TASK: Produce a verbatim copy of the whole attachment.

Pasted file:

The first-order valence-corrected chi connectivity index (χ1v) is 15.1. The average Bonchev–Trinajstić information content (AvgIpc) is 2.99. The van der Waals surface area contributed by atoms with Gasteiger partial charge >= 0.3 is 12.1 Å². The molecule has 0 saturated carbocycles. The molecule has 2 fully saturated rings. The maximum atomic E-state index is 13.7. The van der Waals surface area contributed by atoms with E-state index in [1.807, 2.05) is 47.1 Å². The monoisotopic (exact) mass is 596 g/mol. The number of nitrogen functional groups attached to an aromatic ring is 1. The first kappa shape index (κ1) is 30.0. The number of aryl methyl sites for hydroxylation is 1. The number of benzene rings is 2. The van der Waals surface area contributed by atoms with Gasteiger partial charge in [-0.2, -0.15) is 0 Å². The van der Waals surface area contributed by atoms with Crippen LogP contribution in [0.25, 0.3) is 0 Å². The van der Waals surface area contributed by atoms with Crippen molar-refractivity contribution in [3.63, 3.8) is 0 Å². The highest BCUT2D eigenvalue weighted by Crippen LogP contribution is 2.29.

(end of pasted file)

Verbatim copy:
The first-order valence-corrected chi connectivity index (χ1v) is 15.1. The average Bonchev–Trinajstić information content (AvgIpc) is 2.99. The van der Waals surface area contributed by atoms with Gasteiger partial charge >= 0.3 is 12.1 Å². The molecule has 0 saturated carbocycles. The molecule has 2 fully saturated rings. The maximum atomic E-state index is 13.7. The van der Waals surface area contributed by atoms with E-state index in [1.807, 2.05) is 47.1 Å². The monoisotopic (exact) mass is 596 g/mol. The number of nitrogen functional groups attached to an aromatic ring is 1. The first kappa shape index (κ1) is 30.0. The number of aryl methyl sites for hydroxylation is 1. The number of benzene rings is 2. The van der Waals surface area contributed by atoms with Gasteiger partial charge in [-0.2, -0.15) is 0 Å². The van der Waals surface area contributed by atoms with Crippen LogP contribution in [0.25, 0.3) is 0 Å². The van der Waals surface area contributed by atoms with Crippen molar-refractivity contribution in [3.63, 3.8) is 0 Å². The highest BCUT2D eigenvalue weighted by Crippen LogP contribution is 2.29.